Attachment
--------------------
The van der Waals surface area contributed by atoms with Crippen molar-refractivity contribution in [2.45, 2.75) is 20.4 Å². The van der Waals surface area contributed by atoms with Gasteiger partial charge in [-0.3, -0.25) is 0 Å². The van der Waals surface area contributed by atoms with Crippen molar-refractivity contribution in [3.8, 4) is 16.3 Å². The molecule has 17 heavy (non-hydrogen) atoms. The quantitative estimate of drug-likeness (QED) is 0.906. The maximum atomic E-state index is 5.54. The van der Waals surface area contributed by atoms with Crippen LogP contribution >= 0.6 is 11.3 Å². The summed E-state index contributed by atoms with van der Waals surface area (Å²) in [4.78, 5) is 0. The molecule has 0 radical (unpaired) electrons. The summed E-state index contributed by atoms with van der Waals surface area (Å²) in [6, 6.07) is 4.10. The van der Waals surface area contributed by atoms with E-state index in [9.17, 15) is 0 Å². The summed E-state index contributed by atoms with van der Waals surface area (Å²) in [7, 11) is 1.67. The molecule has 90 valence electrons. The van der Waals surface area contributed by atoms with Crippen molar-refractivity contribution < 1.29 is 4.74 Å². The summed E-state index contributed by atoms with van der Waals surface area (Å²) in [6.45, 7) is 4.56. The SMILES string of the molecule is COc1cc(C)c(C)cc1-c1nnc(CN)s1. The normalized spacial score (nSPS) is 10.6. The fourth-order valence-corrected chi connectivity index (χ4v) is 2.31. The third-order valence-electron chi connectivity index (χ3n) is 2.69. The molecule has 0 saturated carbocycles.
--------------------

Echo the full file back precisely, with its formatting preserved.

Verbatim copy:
The van der Waals surface area contributed by atoms with Crippen molar-refractivity contribution in [2.45, 2.75) is 20.4 Å². The van der Waals surface area contributed by atoms with Gasteiger partial charge in [-0.3, -0.25) is 0 Å². The van der Waals surface area contributed by atoms with Crippen molar-refractivity contribution in [3.8, 4) is 16.3 Å². The molecule has 17 heavy (non-hydrogen) atoms. The quantitative estimate of drug-likeness (QED) is 0.906. The maximum atomic E-state index is 5.54. The van der Waals surface area contributed by atoms with Crippen LogP contribution >= 0.6 is 11.3 Å². The summed E-state index contributed by atoms with van der Waals surface area (Å²) in [4.78, 5) is 0. The molecule has 0 radical (unpaired) electrons. The summed E-state index contributed by atoms with van der Waals surface area (Å²) in [6, 6.07) is 4.10. The van der Waals surface area contributed by atoms with E-state index in [9.17, 15) is 0 Å². The summed E-state index contributed by atoms with van der Waals surface area (Å²) in [7, 11) is 1.67. The molecule has 90 valence electrons. The van der Waals surface area contributed by atoms with Crippen molar-refractivity contribution < 1.29 is 4.74 Å². The summed E-state index contributed by atoms with van der Waals surface area (Å²) in [6.45, 7) is 4.56. The SMILES string of the molecule is COc1cc(C)c(C)cc1-c1nnc(CN)s1. The normalized spacial score (nSPS) is 10.6. The fourth-order valence-corrected chi connectivity index (χ4v) is 2.31. The third-order valence-electron chi connectivity index (χ3n) is 2.69. The molecule has 0 saturated carbocycles.